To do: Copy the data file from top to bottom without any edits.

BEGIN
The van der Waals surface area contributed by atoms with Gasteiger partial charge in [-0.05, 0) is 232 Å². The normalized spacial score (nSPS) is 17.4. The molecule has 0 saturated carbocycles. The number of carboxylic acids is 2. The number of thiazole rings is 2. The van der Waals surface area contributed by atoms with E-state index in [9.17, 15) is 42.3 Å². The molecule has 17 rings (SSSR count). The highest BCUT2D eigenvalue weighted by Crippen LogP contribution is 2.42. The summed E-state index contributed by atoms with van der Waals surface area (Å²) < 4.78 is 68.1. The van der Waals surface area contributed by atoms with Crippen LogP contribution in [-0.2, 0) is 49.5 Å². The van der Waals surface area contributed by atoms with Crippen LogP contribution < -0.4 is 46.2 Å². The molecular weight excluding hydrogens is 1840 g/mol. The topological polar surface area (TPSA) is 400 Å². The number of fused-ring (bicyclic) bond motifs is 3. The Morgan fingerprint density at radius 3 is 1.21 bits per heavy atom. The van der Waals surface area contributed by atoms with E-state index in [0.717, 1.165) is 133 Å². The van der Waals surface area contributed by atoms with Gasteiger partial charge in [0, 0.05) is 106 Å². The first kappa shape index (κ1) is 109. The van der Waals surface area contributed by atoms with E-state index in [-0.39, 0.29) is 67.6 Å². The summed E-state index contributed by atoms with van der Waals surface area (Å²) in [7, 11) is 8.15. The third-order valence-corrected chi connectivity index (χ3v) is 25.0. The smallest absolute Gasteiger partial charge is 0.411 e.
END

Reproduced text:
The van der Waals surface area contributed by atoms with Gasteiger partial charge in [-0.05, 0) is 232 Å². The normalized spacial score (nSPS) is 17.4. The molecule has 0 saturated carbocycles. The number of carboxylic acids is 2. The number of thiazole rings is 2. The van der Waals surface area contributed by atoms with E-state index in [9.17, 15) is 42.3 Å². The molecule has 17 rings (SSSR count). The highest BCUT2D eigenvalue weighted by Crippen LogP contribution is 2.42. The summed E-state index contributed by atoms with van der Waals surface area (Å²) < 4.78 is 68.1. The van der Waals surface area contributed by atoms with Crippen LogP contribution in [-0.2, 0) is 49.5 Å². The van der Waals surface area contributed by atoms with Crippen LogP contribution < -0.4 is 46.2 Å². The molecular weight excluding hydrogens is 1840 g/mol. The topological polar surface area (TPSA) is 400 Å². The number of fused-ring (bicyclic) bond motifs is 3. The Morgan fingerprint density at radius 3 is 1.21 bits per heavy atom. The van der Waals surface area contributed by atoms with E-state index in [0.717, 1.165) is 133 Å². The van der Waals surface area contributed by atoms with Gasteiger partial charge in [0, 0.05) is 106 Å². The first kappa shape index (κ1) is 109. The van der Waals surface area contributed by atoms with E-state index in [-0.39, 0.29) is 67.6 Å². The summed E-state index contributed by atoms with van der Waals surface area (Å²) in [7, 11) is 8.15. The third-order valence-corrected chi connectivity index (χ3v) is 25.0. The smallest absolute Gasteiger partial charge is 0.411 e.